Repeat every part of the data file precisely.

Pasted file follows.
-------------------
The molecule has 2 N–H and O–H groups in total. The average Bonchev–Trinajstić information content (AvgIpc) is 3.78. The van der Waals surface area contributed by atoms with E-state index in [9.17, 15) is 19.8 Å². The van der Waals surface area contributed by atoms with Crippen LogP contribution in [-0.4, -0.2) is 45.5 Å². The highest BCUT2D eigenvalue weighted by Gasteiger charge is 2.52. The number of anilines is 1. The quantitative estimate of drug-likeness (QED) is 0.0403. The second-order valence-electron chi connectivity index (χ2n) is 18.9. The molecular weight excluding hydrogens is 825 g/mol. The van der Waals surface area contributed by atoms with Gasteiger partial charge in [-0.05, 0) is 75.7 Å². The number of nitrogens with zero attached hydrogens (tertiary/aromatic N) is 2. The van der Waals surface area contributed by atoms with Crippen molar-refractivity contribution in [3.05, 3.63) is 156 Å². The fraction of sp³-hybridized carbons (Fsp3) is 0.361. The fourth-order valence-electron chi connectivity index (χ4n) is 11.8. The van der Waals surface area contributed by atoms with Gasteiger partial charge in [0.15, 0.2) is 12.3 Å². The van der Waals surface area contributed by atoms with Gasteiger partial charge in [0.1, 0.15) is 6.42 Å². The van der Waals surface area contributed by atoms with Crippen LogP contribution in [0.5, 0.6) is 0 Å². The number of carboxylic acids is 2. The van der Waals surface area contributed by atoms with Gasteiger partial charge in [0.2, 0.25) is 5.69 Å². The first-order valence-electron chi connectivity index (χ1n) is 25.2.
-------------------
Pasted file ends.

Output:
The molecule has 2 N–H and O–H groups in total. The average Bonchev–Trinajstić information content (AvgIpc) is 3.78. The van der Waals surface area contributed by atoms with E-state index in [9.17, 15) is 19.8 Å². The van der Waals surface area contributed by atoms with Crippen LogP contribution in [-0.4, -0.2) is 45.5 Å². The highest BCUT2D eigenvalue weighted by Gasteiger charge is 2.52. The number of anilines is 1. The quantitative estimate of drug-likeness (QED) is 0.0403. The second-order valence-electron chi connectivity index (χ2n) is 18.9. The molecular weight excluding hydrogens is 825 g/mol. The van der Waals surface area contributed by atoms with Gasteiger partial charge in [-0.05, 0) is 75.7 Å². The number of nitrogens with zero attached hydrogens (tertiary/aromatic N) is 2. The van der Waals surface area contributed by atoms with Crippen molar-refractivity contribution in [3.05, 3.63) is 156 Å². The fraction of sp³-hybridized carbons (Fsp3) is 0.361. The fourth-order valence-electron chi connectivity index (χ4n) is 11.8. The van der Waals surface area contributed by atoms with Gasteiger partial charge in [0.15, 0.2) is 12.3 Å². The van der Waals surface area contributed by atoms with Gasteiger partial charge in [0.1, 0.15) is 6.42 Å². The van der Waals surface area contributed by atoms with Crippen LogP contribution in [0.5, 0.6) is 0 Å². The number of carboxylic acids is 2. The van der Waals surface area contributed by atoms with Gasteiger partial charge in [0.2, 0.25) is 5.69 Å². The first-order valence-electron chi connectivity index (χ1n) is 25.2.